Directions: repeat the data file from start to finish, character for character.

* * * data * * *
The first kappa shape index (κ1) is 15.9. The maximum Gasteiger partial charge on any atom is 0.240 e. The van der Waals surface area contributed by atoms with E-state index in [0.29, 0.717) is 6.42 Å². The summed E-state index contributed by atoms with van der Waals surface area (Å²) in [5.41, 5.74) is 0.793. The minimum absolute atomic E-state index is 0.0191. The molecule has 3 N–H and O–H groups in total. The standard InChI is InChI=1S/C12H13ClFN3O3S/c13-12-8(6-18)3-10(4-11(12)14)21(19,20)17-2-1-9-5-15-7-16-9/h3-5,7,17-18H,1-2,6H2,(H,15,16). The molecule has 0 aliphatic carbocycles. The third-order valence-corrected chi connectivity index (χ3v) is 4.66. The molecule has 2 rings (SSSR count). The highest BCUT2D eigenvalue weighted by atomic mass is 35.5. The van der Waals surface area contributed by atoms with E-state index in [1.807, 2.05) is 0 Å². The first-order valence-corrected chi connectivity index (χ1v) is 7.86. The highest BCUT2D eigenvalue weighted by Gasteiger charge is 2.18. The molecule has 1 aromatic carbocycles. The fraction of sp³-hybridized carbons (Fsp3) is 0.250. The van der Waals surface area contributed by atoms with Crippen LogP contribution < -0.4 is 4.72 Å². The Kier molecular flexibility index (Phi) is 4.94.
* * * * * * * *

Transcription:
The first kappa shape index (κ1) is 15.9. The maximum Gasteiger partial charge on any atom is 0.240 e. The van der Waals surface area contributed by atoms with E-state index in [0.29, 0.717) is 6.42 Å². The summed E-state index contributed by atoms with van der Waals surface area (Å²) in [5.41, 5.74) is 0.793. The minimum absolute atomic E-state index is 0.0191. The molecule has 3 N–H and O–H groups in total. The standard InChI is InChI=1S/C12H13ClFN3O3S/c13-12-8(6-18)3-10(4-11(12)14)21(19,20)17-2-1-9-5-15-7-16-9/h3-5,7,17-18H,1-2,6H2,(H,15,16). The molecule has 0 aliphatic carbocycles. The third-order valence-corrected chi connectivity index (χ3v) is 4.66. The molecule has 2 rings (SSSR count). The highest BCUT2D eigenvalue weighted by atomic mass is 35.5. The van der Waals surface area contributed by atoms with E-state index in [1.807, 2.05) is 0 Å². The first-order valence-corrected chi connectivity index (χ1v) is 7.86. The highest BCUT2D eigenvalue weighted by Gasteiger charge is 2.18. The molecule has 1 aromatic carbocycles. The fraction of sp³-hybridized carbons (Fsp3) is 0.250. The van der Waals surface area contributed by atoms with Crippen LogP contribution < -0.4 is 4.72 Å². The Kier molecular flexibility index (Phi) is 4.94.